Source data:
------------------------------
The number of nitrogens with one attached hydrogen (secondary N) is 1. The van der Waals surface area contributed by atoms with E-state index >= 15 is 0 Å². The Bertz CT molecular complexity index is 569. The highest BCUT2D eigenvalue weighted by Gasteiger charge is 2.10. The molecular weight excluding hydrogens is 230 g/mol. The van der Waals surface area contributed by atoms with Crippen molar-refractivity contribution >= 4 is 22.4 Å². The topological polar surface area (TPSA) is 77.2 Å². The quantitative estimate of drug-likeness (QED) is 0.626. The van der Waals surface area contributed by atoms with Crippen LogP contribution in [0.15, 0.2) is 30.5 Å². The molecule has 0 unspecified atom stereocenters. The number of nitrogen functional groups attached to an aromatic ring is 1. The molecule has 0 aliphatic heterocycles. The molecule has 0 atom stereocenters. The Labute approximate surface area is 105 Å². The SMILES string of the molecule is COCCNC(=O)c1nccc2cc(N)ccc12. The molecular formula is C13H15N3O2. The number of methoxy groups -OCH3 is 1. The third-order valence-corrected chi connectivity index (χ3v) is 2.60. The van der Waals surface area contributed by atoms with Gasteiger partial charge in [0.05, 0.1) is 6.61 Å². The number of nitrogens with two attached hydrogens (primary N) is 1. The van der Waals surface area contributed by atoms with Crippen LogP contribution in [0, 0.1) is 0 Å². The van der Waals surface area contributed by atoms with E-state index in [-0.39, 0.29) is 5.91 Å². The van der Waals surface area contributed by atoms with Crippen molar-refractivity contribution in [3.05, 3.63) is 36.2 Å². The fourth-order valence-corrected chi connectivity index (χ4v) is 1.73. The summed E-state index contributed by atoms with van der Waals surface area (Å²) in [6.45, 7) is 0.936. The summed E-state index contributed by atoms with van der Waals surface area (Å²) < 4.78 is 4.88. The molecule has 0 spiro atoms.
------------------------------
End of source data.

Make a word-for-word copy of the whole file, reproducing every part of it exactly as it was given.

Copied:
The number of nitrogens with one attached hydrogen (secondary N) is 1. The van der Waals surface area contributed by atoms with E-state index >= 15 is 0 Å². The Bertz CT molecular complexity index is 569. The highest BCUT2D eigenvalue weighted by Gasteiger charge is 2.10. The molecular weight excluding hydrogens is 230 g/mol. The van der Waals surface area contributed by atoms with Crippen molar-refractivity contribution >= 4 is 22.4 Å². The topological polar surface area (TPSA) is 77.2 Å². The quantitative estimate of drug-likeness (QED) is 0.626. The van der Waals surface area contributed by atoms with Crippen LogP contribution in [0.15, 0.2) is 30.5 Å². The molecule has 0 unspecified atom stereocenters. The number of nitrogen functional groups attached to an aromatic ring is 1. The molecule has 0 aliphatic heterocycles. The molecule has 0 atom stereocenters. The Labute approximate surface area is 105 Å². The SMILES string of the molecule is COCCNC(=O)c1nccc2cc(N)ccc12. The molecular formula is C13H15N3O2. The number of methoxy groups -OCH3 is 1. The third-order valence-corrected chi connectivity index (χ3v) is 2.60. The van der Waals surface area contributed by atoms with Gasteiger partial charge in [0.05, 0.1) is 6.61 Å². The number of nitrogens with two attached hydrogens (primary N) is 1. The van der Waals surface area contributed by atoms with Crippen LogP contribution in [0, 0.1) is 0 Å². The van der Waals surface area contributed by atoms with E-state index in [-0.39, 0.29) is 5.91 Å². The van der Waals surface area contributed by atoms with Crippen molar-refractivity contribution in [3.05, 3.63) is 36.2 Å². The fourth-order valence-corrected chi connectivity index (χ4v) is 1.73. The summed E-state index contributed by atoms with van der Waals surface area (Å²) in [6.45, 7) is 0.936. The summed E-state index contributed by atoms with van der Waals surface area (Å²) < 4.78 is 4.88. The molecule has 0 spiro atoms.